Submitted to: HortScience
Publication Type: Peer Reviewed Journal
Publication Acceptance Date: 6/3/2009
Publication Date: 8/16/2009
Citation: Norman, D.J., Huang, Q., Yuen, J.M.F., Mangravita-Novo, A., Byrne, D. 2009. Susceptibility of Geranium cultivars to Ralstonia solanacearum. HortScience. 44(5):1-5. Interpretive Summary: Geraniums (Pelargonium spp.) have been cultivated for more than 350 years and are one of the most popular bedding plants worldwide. Geraniums are suseptible to bacterial wilt caused by Ralstonia solanacearum that is distributed worldwide and attacks over 450 plant species. R. solanacearum contains many strains that differ in host range, geographical distribution, pathogenicity and biochemical properties, and are generally classified into five races based on host range and five biovars according to their biochemical properties. In our study, we tested sixty-one cultivars of geranium including zonal, regal, ivy, and scented for their susceptibility to three different strains of Ralstonia solanacearum found in the United States or imported from infected plant propagative material. We found that the two race 1 biovar 1 (R1B1) strains were more virulent on most cultivars of zonal, regal and ivy geraniums than the race 3 biovar 2 (R3B2) strain. The R3B2 strain had a much narrower host range and was not able to infect most regal geranium cultivars when applied as a soil drench. Many of the scented cultivars were found to be resistant to all three strains of R. solanacearum. Our study will be of value primarily to geranium breeders and growers, as well as plant pathologists interested in bacterial wilt caused by R. solanacearum.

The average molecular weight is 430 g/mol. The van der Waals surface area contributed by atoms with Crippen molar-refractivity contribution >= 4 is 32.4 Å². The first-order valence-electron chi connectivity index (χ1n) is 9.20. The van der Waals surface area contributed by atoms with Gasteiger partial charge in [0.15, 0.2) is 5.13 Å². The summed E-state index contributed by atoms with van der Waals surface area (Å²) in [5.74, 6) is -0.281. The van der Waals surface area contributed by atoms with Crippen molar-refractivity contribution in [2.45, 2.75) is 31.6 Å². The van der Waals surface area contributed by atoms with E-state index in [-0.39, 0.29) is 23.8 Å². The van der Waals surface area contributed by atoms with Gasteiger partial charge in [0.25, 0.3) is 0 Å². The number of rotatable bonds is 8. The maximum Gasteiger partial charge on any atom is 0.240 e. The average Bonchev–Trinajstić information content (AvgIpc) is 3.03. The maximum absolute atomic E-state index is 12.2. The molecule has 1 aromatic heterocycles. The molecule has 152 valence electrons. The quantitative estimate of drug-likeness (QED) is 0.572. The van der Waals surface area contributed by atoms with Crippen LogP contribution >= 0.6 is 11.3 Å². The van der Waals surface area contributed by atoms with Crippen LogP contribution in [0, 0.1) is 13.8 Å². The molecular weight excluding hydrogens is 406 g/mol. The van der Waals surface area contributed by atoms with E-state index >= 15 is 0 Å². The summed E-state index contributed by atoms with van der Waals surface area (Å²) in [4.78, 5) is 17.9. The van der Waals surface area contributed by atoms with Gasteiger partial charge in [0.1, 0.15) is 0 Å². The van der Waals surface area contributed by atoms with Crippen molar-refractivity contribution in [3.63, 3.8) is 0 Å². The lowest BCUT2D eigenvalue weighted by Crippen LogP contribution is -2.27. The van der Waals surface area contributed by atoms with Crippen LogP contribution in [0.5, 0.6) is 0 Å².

Technical Abstract: Sixty-one cultivars of geraniums including zonal, regal, ivy, and scented were tested for susceptibility to three strains of Ralstonia solanacearum: a Race 1 Biovar 1 (R1B1) strain P597 isolated from tomato in Florida, a R1B1 strain P673 obtained from pothos originating in Costa Rica, and a Race 3 Biovar 2 (R3B2) strain UW551 isolated from geranium imported from Kenya. These three strains represent populations of R. solanacearum found in the United States or imported from infected plant propagative material. A genetic comparison of the geranium cultivars was also done using amplified fragment length polymorphisms. Both R1B1 strains were more virulent than the R3B2 strain, producing wilt symptoms on most cultivars of zonal, regal and ivy types. Variation in susceptibility of geranium cultivars to the two R1B1 strains was observed. The R3B2 strain UW551 had a much more restricted host range and was not able to infect most regal geranium cultivars when applied as a soil drench. Many of the scented cultivars were found to be resistant to all three strains of R. solanacearum, when tested using the drench inoculation method. The greatest variation in type of resistance was observed between the scented geranium cultivars and specific strains of R. solanacearum.